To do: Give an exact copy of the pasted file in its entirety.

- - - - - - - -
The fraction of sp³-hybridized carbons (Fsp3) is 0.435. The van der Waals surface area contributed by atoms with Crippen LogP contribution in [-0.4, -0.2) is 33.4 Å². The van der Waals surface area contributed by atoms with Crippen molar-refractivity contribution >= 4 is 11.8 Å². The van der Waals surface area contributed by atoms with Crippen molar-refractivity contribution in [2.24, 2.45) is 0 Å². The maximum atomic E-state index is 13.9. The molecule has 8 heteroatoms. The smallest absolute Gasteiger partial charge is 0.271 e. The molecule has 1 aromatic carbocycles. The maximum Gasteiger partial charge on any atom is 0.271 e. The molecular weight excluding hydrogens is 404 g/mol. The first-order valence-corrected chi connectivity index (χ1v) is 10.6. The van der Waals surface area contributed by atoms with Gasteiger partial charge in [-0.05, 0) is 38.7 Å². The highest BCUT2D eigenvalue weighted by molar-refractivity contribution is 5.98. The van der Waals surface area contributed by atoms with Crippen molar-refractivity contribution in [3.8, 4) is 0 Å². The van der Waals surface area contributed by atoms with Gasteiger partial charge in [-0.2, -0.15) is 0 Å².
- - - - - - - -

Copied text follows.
The fraction of sp³-hybridized carbons (Fsp3) is 0.435. The van der Waals surface area contributed by atoms with Crippen LogP contribution in [-0.4, -0.2) is 33.4 Å². The van der Waals surface area contributed by atoms with Crippen molar-refractivity contribution >= 4 is 11.8 Å². The van der Waals surface area contributed by atoms with Crippen molar-refractivity contribution in [2.24, 2.45) is 0 Å². The maximum atomic E-state index is 13.9. The molecule has 8 heteroatoms. The smallest absolute Gasteiger partial charge is 0.271 e. The molecule has 1 aromatic carbocycles. The maximum Gasteiger partial charge on any atom is 0.271 e. The molecular weight excluding hydrogens is 404 g/mol. The first-order valence-corrected chi connectivity index (χ1v) is 10.6. The van der Waals surface area contributed by atoms with Gasteiger partial charge in [-0.05, 0) is 38.7 Å². The highest BCUT2D eigenvalue weighted by molar-refractivity contribution is 5.98. The van der Waals surface area contributed by atoms with Crippen molar-refractivity contribution in [3.8, 4) is 0 Å². The van der Waals surface area contributed by atoms with Gasteiger partial charge in [-0.2, -0.15) is 0 Å².